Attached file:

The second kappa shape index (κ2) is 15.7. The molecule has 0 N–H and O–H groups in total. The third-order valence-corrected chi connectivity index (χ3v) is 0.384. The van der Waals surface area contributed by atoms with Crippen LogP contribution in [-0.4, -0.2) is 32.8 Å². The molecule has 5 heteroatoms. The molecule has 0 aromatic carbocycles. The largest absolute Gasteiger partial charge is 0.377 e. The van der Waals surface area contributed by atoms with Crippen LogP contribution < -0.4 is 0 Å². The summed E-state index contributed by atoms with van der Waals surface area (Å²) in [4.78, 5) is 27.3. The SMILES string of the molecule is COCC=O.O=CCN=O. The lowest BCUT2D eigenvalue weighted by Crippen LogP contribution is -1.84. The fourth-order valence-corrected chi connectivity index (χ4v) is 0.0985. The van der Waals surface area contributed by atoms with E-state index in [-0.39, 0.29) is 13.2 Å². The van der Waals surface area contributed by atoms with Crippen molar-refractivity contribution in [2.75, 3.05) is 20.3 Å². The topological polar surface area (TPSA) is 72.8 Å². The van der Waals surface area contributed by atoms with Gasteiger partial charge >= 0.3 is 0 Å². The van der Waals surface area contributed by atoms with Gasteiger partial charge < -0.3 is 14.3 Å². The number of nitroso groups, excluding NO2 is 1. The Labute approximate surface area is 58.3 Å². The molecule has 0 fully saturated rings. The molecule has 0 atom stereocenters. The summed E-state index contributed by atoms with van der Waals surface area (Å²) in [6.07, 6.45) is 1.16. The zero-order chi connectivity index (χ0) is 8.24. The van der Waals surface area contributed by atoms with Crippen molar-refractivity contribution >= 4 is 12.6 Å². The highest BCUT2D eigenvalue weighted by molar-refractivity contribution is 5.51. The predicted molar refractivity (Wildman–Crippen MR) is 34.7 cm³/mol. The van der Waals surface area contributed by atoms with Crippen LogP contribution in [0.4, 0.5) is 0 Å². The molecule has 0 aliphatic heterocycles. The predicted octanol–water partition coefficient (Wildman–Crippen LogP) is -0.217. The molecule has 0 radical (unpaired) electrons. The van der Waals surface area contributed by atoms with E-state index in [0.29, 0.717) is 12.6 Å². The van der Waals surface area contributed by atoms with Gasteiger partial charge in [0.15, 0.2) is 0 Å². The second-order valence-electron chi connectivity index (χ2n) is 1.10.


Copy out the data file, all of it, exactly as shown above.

The second kappa shape index (κ2) is 15.7. The molecule has 0 N–H and O–H groups in total. The third-order valence-corrected chi connectivity index (χ3v) is 0.384. The van der Waals surface area contributed by atoms with Crippen LogP contribution in [-0.4, -0.2) is 32.8 Å². The molecule has 5 heteroatoms. The molecule has 0 aromatic carbocycles. The largest absolute Gasteiger partial charge is 0.377 e. The van der Waals surface area contributed by atoms with Crippen LogP contribution < -0.4 is 0 Å². The summed E-state index contributed by atoms with van der Waals surface area (Å²) in [4.78, 5) is 27.3. The SMILES string of the molecule is COCC=O.O=CCN=O. The lowest BCUT2D eigenvalue weighted by Crippen LogP contribution is -1.84. The fourth-order valence-corrected chi connectivity index (χ4v) is 0.0985. The van der Waals surface area contributed by atoms with E-state index in [-0.39, 0.29) is 13.2 Å². The van der Waals surface area contributed by atoms with Crippen molar-refractivity contribution in [2.75, 3.05) is 20.3 Å². The topological polar surface area (TPSA) is 72.8 Å². The van der Waals surface area contributed by atoms with Gasteiger partial charge >= 0.3 is 0 Å². The van der Waals surface area contributed by atoms with Gasteiger partial charge < -0.3 is 14.3 Å². The number of nitroso groups, excluding NO2 is 1. The Labute approximate surface area is 58.3 Å². The molecule has 0 fully saturated rings. The molecule has 0 atom stereocenters. The summed E-state index contributed by atoms with van der Waals surface area (Å²) in [6.07, 6.45) is 1.16. The zero-order chi connectivity index (χ0) is 8.24. The van der Waals surface area contributed by atoms with Crippen molar-refractivity contribution >= 4 is 12.6 Å². The highest BCUT2D eigenvalue weighted by molar-refractivity contribution is 5.51. The predicted molar refractivity (Wildman–Crippen MR) is 34.7 cm³/mol. The van der Waals surface area contributed by atoms with Crippen LogP contribution in [0.4, 0.5) is 0 Å². The molecule has 0 aliphatic heterocycles. The predicted octanol–water partition coefficient (Wildman–Crippen LogP) is -0.217. The molecule has 0 radical (unpaired) electrons. The van der Waals surface area contributed by atoms with E-state index in [0.29, 0.717) is 12.6 Å². The van der Waals surface area contributed by atoms with Gasteiger partial charge in [0.15, 0.2) is 0 Å². The second-order valence-electron chi connectivity index (χ2n) is 1.10.